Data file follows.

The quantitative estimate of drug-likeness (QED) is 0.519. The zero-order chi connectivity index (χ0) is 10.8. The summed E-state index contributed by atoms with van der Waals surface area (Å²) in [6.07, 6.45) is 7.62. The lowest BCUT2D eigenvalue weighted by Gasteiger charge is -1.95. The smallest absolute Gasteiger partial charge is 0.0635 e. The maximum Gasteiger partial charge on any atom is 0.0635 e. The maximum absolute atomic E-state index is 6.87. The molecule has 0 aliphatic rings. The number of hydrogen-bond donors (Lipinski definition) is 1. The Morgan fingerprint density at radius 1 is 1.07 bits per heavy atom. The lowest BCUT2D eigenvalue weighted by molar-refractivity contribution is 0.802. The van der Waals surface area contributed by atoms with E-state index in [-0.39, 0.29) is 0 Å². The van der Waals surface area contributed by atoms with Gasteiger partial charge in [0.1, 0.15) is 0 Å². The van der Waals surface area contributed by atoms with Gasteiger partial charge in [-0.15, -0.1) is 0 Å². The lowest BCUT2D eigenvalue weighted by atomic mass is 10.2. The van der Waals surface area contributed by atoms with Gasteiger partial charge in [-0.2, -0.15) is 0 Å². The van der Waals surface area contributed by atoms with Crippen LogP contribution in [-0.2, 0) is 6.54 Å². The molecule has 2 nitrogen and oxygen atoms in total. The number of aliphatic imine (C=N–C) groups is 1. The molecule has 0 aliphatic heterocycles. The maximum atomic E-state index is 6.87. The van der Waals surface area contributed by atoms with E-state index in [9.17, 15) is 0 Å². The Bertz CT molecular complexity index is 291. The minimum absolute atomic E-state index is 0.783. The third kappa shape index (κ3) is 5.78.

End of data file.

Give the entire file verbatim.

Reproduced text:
The quantitative estimate of drug-likeness (QED) is 0.519. The zero-order chi connectivity index (χ0) is 10.8. The summed E-state index contributed by atoms with van der Waals surface area (Å²) in [6.07, 6.45) is 7.62. The lowest BCUT2D eigenvalue weighted by Gasteiger charge is -1.95. The smallest absolute Gasteiger partial charge is 0.0635 e. The maximum Gasteiger partial charge on any atom is 0.0635 e. The maximum absolute atomic E-state index is 6.87. The molecule has 0 aliphatic rings. The number of hydrogen-bond donors (Lipinski definition) is 1. The Morgan fingerprint density at radius 1 is 1.07 bits per heavy atom. The lowest BCUT2D eigenvalue weighted by molar-refractivity contribution is 0.802. The van der Waals surface area contributed by atoms with E-state index in [-0.39, 0.29) is 0 Å². The van der Waals surface area contributed by atoms with Gasteiger partial charge in [0.1, 0.15) is 0 Å². The van der Waals surface area contributed by atoms with Gasteiger partial charge in [-0.15, -0.1) is 0 Å². The lowest BCUT2D eigenvalue weighted by atomic mass is 10.2. The van der Waals surface area contributed by atoms with Gasteiger partial charge in [-0.2, -0.15) is 0 Å². The van der Waals surface area contributed by atoms with Crippen LogP contribution in [-0.2, 0) is 6.54 Å². The molecule has 2 nitrogen and oxygen atoms in total. The number of aliphatic imine (C=N–C) groups is 1. The molecule has 0 aliphatic heterocycles. The maximum atomic E-state index is 6.87. The van der Waals surface area contributed by atoms with E-state index in [9.17, 15) is 0 Å². The Bertz CT molecular complexity index is 291. The minimum absolute atomic E-state index is 0.783. The third kappa shape index (κ3) is 5.78.